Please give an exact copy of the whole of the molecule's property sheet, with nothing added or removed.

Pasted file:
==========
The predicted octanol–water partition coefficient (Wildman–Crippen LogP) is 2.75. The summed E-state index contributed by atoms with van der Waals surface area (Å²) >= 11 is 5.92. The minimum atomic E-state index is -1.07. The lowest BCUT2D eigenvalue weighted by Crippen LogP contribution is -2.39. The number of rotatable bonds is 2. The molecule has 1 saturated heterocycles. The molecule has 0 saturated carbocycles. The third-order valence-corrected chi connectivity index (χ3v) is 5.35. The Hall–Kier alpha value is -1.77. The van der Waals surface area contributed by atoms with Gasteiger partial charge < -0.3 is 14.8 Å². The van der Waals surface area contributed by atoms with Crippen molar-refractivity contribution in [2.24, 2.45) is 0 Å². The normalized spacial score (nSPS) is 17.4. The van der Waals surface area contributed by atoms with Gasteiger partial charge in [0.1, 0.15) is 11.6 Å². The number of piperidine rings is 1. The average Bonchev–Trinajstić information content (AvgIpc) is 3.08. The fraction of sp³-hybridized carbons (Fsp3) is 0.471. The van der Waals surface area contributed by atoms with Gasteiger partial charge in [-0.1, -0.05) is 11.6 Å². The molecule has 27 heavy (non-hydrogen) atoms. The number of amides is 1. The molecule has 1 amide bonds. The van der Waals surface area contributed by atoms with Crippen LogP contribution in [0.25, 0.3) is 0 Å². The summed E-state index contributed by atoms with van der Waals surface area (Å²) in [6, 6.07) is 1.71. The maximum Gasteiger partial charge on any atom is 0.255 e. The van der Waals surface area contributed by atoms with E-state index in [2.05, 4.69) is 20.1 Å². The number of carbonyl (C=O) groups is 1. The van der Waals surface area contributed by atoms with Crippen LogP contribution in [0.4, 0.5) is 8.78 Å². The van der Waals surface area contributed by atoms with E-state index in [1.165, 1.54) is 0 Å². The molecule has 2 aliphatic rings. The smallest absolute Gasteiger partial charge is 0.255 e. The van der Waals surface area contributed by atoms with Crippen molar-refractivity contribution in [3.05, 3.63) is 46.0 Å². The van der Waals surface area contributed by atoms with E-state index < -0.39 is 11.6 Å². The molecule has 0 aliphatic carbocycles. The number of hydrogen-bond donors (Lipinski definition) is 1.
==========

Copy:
The predicted octanol–water partition coefficient (Wildman–Crippen LogP) is 2.75. The summed E-state index contributed by atoms with van der Waals surface area (Å²) >= 11 is 5.92. The minimum atomic E-state index is -1.07. The lowest BCUT2D eigenvalue weighted by Crippen LogP contribution is -2.39. The number of rotatable bonds is 2. The molecule has 1 saturated heterocycles. The molecule has 0 saturated carbocycles. The third-order valence-corrected chi connectivity index (χ3v) is 5.35. The Hall–Kier alpha value is -1.77. The van der Waals surface area contributed by atoms with Gasteiger partial charge < -0.3 is 14.8 Å². The van der Waals surface area contributed by atoms with Crippen molar-refractivity contribution in [2.24, 2.45) is 0 Å². The normalized spacial score (nSPS) is 17.4. The van der Waals surface area contributed by atoms with Gasteiger partial charge in [0.1, 0.15) is 11.6 Å². The number of piperidine rings is 1. The average Bonchev–Trinajstić information content (AvgIpc) is 3.08. The fraction of sp³-hybridized carbons (Fsp3) is 0.471. The van der Waals surface area contributed by atoms with Gasteiger partial charge in [-0.1, -0.05) is 11.6 Å². The molecule has 27 heavy (non-hydrogen) atoms. The number of amides is 1. The molecule has 1 amide bonds. The van der Waals surface area contributed by atoms with Crippen LogP contribution in [0.25, 0.3) is 0 Å². The summed E-state index contributed by atoms with van der Waals surface area (Å²) in [6, 6.07) is 1.71. The maximum Gasteiger partial charge on any atom is 0.255 e. The van der Waals surface area contributed by atoms with E-state index in [2.05, 4.69) is 20.1 Å². The number of carbonyl (C=O) groups is 1. The van der Waals surface area contributed by atoms with Crippen LogP contribution in [0.4, 0.5) is 8.78 Å². The van der Waals surface area contributed by atoms with E-state index in [1.165, 1.54) is 0 Å². The molecule has 2 aliphatic rings. The smallest absolute Gasteiger partial charge is 0.255 e. The van der Waals surface area contributed by atoms with Crippen molar-refractivity contribution in [3.05, 3.63) is 46.0 Å². The van der Waals surface area contributed by atoms with E-state index < -0.39 is 11.6 Å². The molecule has 0 aliphatic carbocycles. The number of hydrogen-bond donors (Lipinski definition) is 1.